Senators want DoD to explain Web limits
Posted : Monday Jun 11, 2007 13:18:56 EDT
A key Senate committee wants a full explanation by Sept. 1 about why Internet access has been limited for deployed troops, including to such popular Web sites as MySpace and YouTube.
The Senate Armed Services Committee did not, however, go so far as to order Internet access restored.
Instead, in its report on the 2008 defense authorization bill, the committee says it is concerned that the mid-May decision to prohibit troops from using U.S. government computers to access 13 Web sites hurt morale, even if defense officials ordered it to preserve bandwidth on military computer systems and to protect operational security.
The report was released Monday.
“The committee believes that access to the commercial Internet can promote strong morale among personnel in the field as well as family members on the home front,” the report says.
“Those deployed in Iraq, Afghanistan, and elsewhere around the world, sometimes for more than a year, deserve every opportunity to connect with their friends and family on a frequent basis,” the report continues. “Social networking web sites facilitate that communication for this generation, in the same way letters, phone calls, and telegrams did for previous ones.”
The 13 barred sites are BlackPlanet, FileCabi, Hi5, IFilm, Live365, Metacafe, MTV, MySpace, Pandora, Photobucket, StupidVideos, YouTube and 1.fm.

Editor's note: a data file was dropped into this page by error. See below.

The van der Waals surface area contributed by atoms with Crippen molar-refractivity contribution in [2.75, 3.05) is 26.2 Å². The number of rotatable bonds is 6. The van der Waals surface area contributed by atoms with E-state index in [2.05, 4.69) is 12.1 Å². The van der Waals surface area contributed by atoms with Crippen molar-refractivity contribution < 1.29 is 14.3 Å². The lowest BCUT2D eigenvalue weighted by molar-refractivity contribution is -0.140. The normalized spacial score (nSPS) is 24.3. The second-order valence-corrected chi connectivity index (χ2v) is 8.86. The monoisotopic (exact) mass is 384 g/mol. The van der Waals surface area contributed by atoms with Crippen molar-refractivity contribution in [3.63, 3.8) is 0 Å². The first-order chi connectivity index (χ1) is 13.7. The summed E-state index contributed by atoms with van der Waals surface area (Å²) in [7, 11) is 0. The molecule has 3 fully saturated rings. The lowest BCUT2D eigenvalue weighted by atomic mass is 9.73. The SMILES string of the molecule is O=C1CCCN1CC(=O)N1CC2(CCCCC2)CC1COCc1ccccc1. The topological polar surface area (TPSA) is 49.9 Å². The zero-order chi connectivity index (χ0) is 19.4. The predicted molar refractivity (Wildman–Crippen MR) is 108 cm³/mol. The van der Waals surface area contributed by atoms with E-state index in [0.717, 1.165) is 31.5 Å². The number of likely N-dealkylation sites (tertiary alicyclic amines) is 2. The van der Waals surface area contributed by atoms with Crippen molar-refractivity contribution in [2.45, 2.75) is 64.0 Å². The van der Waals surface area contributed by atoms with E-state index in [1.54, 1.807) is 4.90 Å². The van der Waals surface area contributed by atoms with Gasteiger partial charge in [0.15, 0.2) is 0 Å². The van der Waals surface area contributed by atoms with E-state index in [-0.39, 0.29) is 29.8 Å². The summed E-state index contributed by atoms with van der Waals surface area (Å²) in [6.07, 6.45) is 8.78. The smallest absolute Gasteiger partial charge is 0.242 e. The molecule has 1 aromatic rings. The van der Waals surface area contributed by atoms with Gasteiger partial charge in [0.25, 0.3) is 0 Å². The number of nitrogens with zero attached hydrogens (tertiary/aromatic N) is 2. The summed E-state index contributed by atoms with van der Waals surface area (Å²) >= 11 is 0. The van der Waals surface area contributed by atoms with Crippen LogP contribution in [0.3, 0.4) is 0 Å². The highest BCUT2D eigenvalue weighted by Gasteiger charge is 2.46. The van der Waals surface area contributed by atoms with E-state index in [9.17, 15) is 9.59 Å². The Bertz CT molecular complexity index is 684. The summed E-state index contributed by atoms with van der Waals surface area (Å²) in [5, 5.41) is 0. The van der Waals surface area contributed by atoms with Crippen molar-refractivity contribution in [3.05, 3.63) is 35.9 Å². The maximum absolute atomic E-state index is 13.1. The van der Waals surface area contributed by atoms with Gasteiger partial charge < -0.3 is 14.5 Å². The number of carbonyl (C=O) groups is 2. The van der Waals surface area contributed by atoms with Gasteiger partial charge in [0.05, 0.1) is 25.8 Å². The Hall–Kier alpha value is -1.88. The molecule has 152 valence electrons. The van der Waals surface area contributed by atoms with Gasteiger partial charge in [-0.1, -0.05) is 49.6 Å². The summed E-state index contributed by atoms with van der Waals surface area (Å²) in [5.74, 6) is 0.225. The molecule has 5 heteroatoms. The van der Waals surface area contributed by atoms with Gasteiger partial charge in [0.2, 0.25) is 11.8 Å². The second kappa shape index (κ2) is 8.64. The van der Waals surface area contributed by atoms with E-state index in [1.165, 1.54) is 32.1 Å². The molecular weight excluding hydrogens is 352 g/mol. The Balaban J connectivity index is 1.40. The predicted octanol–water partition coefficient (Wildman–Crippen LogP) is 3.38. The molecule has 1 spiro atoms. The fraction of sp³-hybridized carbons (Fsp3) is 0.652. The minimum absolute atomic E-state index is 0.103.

The sites have always been blocked on government computers for U.S. troops in the war zones, although they have been able to access the sites on computers outside the .mil Internet domain, such as those offered by morale, welfare and recreation activities. The Defense Department’s recent move extended the ban to all U.S. government computers worldwide.
The committee wants defense officials to give a “detailed description on the measurable effect that the use of these sites has had on operations and a detailed analysis of any bandwidth or security challenges that their use poses,” the report says.
Additionally, senators ask for a description of circumstances in which Internet access of deployed personnel must be denied for operational security reasons.
By setting Sept. 1 as the date for the report, lawmakers have left enough time in the year’s legislative session to order Internet access resorted if the military’s answers are unconvincing.